Munoz vs. Weidman II? Maybe.
One year ago, an injured Mark Munoz suffered his worst defeat to date in the hands of then up-and-coming middleweight Chris Weidman. Munoz was outwrestled, dominated in the first round of their match. In the second round, “The Filipino Wrecking Machine” came out swinging, but Weidman countered with a beautiful right elbow, knocking Munoz out cold before he even hit the mat.
The crushing defeat caused Mark to spiral into depression: the once disciplined, muscular wrestling national champion turning into a flabby, 260-pound binge eater after he found solace in food. Six months later, we find that same person at 185 pounds being welcomed back to the Octagon by no less than Tim Boetsch.
The first frame saw Boetsch taking down Munoz rather handily, sneaking in a few choice shots before Mark was able to get back to his feet. I would have to agree with Mike Goldberg that the first round was more of Munoz regaining confidence in his wrestling more than anything else. Then in the second and third, Munoz displayed his championship calibre wrestling beautifully. For an oft wrestling-aversive Las Vegas crowd, everyone cheered and applauded “The Filipino Wrecking Machine” for using his technical wrestling base to gain the upper hand and punish Boetsch with relentless ground-and-pound.
The result could not have been more satisfying than a dominant unanimous decision victory for Munoz as he returned to the Octagon after a year of battling his personal demons. You could read his lips as he kept on saying, “I’m back! I’m back!” You could feel his excitement as Joe Rogan beckoned him for the post-fight interview. “Finally!” Mark exclaimed as he drew close to Joe. It was a beautiful moment if you understand the deep, dark, and lonely place Mark had to drag himself out of after the injury and the Weidman loss.
By all means, it could have been a sweet ending for Munoz’s night then and there. But the Lord had other plans. Maybe Anderson Silva had other plans. Conspiracy theories will forever hover that strange main event. What we do know is Weidman knocked the G.O.A.T.’s lights out. Whether or not Silva overcommitted to his psy-war to keep the fight standing, Weidman proved that he is talented enough to take Silva down and keep him on the ground (before diving for a leg lock, of course), and he has the power to wipe anyone’s smug smile off their faces with a well-placed shot. And just like that, Chris Weidman is the NEW UFC middleweight champion!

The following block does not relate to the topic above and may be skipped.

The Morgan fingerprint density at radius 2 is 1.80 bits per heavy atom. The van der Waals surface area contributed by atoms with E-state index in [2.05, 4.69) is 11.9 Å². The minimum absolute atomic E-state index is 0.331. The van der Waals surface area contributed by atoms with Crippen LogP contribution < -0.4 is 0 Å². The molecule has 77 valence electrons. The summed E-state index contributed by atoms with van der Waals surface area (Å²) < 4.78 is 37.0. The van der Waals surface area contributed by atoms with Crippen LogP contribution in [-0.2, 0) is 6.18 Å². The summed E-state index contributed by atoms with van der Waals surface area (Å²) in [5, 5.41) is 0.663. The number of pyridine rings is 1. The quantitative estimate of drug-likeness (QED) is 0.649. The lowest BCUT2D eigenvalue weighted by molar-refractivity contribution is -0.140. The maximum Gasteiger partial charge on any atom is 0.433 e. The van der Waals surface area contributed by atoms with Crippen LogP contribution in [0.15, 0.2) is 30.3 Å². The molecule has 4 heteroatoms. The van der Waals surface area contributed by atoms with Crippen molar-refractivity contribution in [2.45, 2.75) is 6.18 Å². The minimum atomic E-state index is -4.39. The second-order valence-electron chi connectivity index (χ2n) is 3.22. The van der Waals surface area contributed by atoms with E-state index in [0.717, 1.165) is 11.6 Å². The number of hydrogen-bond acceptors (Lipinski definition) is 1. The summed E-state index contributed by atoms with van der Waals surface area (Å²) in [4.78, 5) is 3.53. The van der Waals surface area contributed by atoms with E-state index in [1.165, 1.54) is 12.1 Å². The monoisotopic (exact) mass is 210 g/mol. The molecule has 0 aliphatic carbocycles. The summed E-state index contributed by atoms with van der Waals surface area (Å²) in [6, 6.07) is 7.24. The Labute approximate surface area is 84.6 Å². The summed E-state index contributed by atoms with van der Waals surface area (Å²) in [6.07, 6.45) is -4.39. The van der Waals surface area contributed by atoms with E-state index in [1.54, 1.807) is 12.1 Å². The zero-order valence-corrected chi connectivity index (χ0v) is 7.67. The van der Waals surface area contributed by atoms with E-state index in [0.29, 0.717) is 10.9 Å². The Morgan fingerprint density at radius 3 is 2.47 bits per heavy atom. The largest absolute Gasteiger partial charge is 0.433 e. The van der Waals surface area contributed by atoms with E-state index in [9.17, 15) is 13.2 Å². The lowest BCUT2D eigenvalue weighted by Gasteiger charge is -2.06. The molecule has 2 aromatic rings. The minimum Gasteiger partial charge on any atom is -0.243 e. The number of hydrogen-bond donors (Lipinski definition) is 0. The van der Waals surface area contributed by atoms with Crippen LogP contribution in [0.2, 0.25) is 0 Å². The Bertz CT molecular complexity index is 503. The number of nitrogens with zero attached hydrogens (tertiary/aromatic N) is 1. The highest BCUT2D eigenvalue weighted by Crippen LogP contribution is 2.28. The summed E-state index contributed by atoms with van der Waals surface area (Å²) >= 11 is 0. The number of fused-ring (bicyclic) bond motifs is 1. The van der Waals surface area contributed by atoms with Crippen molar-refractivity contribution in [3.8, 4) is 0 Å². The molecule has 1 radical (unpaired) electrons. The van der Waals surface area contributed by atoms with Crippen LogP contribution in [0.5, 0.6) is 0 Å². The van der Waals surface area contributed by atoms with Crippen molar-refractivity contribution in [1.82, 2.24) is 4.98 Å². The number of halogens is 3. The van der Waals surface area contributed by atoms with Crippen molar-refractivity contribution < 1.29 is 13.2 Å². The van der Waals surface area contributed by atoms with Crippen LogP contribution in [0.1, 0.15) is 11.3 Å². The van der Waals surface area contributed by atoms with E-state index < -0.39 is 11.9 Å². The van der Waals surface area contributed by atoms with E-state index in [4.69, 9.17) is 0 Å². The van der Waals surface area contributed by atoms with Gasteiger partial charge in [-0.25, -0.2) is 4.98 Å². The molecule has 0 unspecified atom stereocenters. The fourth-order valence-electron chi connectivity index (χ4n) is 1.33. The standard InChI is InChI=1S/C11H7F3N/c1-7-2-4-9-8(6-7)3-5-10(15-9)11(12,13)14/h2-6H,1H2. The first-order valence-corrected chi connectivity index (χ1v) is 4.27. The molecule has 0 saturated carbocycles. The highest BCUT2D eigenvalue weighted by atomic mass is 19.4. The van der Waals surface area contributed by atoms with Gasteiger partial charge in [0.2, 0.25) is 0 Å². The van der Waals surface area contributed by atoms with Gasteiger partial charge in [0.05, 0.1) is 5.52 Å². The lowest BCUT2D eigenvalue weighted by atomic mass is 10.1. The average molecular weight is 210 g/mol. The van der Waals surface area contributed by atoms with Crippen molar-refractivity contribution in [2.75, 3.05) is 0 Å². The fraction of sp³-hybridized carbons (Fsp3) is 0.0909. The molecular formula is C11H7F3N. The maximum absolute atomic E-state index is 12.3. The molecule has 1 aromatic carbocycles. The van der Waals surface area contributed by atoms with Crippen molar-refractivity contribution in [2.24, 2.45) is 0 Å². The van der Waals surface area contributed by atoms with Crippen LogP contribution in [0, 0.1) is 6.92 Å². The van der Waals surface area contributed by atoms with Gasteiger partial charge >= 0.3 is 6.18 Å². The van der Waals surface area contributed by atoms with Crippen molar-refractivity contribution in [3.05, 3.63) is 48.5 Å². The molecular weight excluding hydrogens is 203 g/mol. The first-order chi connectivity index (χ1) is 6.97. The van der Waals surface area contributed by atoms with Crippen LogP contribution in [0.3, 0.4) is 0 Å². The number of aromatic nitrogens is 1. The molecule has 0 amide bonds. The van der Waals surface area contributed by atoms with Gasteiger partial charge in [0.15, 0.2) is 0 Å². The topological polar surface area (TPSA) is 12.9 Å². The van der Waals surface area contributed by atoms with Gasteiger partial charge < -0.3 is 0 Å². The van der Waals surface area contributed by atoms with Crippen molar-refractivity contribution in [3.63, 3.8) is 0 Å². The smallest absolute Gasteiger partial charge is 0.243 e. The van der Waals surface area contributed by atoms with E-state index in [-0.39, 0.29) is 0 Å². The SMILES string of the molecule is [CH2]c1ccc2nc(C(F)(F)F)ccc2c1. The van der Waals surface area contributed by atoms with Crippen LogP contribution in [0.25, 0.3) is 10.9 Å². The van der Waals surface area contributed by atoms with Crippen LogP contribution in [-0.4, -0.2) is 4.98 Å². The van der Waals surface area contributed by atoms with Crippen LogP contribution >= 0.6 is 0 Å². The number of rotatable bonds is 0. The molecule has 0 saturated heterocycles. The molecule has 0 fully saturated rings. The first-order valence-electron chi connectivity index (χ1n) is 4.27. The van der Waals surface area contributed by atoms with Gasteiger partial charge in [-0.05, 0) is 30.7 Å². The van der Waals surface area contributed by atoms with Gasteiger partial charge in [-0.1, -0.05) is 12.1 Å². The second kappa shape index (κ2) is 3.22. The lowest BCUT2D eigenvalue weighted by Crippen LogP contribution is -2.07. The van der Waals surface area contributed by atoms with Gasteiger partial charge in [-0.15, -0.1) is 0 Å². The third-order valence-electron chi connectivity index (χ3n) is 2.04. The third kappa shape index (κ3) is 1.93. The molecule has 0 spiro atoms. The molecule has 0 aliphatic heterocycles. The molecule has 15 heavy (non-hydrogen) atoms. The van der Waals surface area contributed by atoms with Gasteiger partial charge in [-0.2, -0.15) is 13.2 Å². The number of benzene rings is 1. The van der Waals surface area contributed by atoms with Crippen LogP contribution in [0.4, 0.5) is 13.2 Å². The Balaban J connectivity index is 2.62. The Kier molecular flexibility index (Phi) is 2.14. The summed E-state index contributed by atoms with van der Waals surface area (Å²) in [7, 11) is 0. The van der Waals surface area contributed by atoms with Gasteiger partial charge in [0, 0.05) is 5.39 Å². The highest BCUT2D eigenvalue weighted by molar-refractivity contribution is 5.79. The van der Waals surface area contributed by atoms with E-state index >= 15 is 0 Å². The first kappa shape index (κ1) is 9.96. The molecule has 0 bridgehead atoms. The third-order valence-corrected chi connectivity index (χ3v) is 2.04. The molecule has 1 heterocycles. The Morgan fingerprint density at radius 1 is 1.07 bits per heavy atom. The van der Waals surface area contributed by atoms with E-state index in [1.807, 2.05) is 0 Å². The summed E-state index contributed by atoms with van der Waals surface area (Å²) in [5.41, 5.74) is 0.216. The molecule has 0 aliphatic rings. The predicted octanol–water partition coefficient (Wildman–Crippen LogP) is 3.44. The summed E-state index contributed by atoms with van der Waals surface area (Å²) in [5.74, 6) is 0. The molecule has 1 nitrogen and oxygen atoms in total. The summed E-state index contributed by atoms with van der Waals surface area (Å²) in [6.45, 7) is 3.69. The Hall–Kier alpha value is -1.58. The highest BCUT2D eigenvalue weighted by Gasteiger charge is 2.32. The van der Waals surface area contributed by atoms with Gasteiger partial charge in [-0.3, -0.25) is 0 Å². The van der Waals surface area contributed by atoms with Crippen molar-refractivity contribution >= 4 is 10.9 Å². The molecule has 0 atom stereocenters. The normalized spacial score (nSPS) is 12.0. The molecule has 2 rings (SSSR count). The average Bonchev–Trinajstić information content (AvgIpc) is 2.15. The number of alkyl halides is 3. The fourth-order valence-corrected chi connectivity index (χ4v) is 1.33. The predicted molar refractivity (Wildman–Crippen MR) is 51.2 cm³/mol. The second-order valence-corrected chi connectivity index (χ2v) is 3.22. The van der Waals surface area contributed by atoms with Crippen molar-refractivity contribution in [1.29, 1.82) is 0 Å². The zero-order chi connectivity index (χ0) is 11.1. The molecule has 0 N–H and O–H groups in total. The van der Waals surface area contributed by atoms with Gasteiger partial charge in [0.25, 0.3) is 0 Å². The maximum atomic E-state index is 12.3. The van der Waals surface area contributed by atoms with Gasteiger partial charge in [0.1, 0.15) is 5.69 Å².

Weidman’s victory vindicates Munoz because he – with or without injury – did not lose to some random chump. The man he lost to one year ago actually won the middleweight championship in his very next fight! At the very least, this outta give the UFC middleweight rankings a stir: Michael Bisping, Luke Rockhold, and anyone else Vitor Belfort massacred as of late could not rank higher than Munoz who lost to the new champion and bounced back strongly against No. 10 Boetsch (or they could, because all rankings are subjective anyways :).
At most, I could see Mark Munoz having one more top contender fight before he fits nicely into the title picture once more. The latest reports indicate that Anderson Silva is rethinking his stance on an immediate rematch, and Vitor Belfort and the winner of Okami-Souza will very well have a thing or two to say about Munoz leapfrogging them. For all the Filipinos who are clamouring for an immediate Munoz vs. Weidman II, just ask Cub Swanson how hard it is to get a title shot these days (unless you’re Chael Sonnen), and you wouldn’t be complaining that much. Besides, having another fight would only strengthen Munoz’s confidence and resolve, making sure that he is indeed ready if given the chance to fight for the title, against Weidman, Silva, or otherwise.
Regardless of how the next few months pan out, Mark Munoz is back in the win column. And if his performance in UFC 162 is any indication of things to come, expect the 35-year-old “Filipino Wrecking Machine” to be stronger, faster, more at peace with himself when he steps inside the Octagon once more!
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John Hudson Go is the Editor-in-Chief of MMA Philippines. He is also the Senior Sports and Music Events Writer for When In Manila.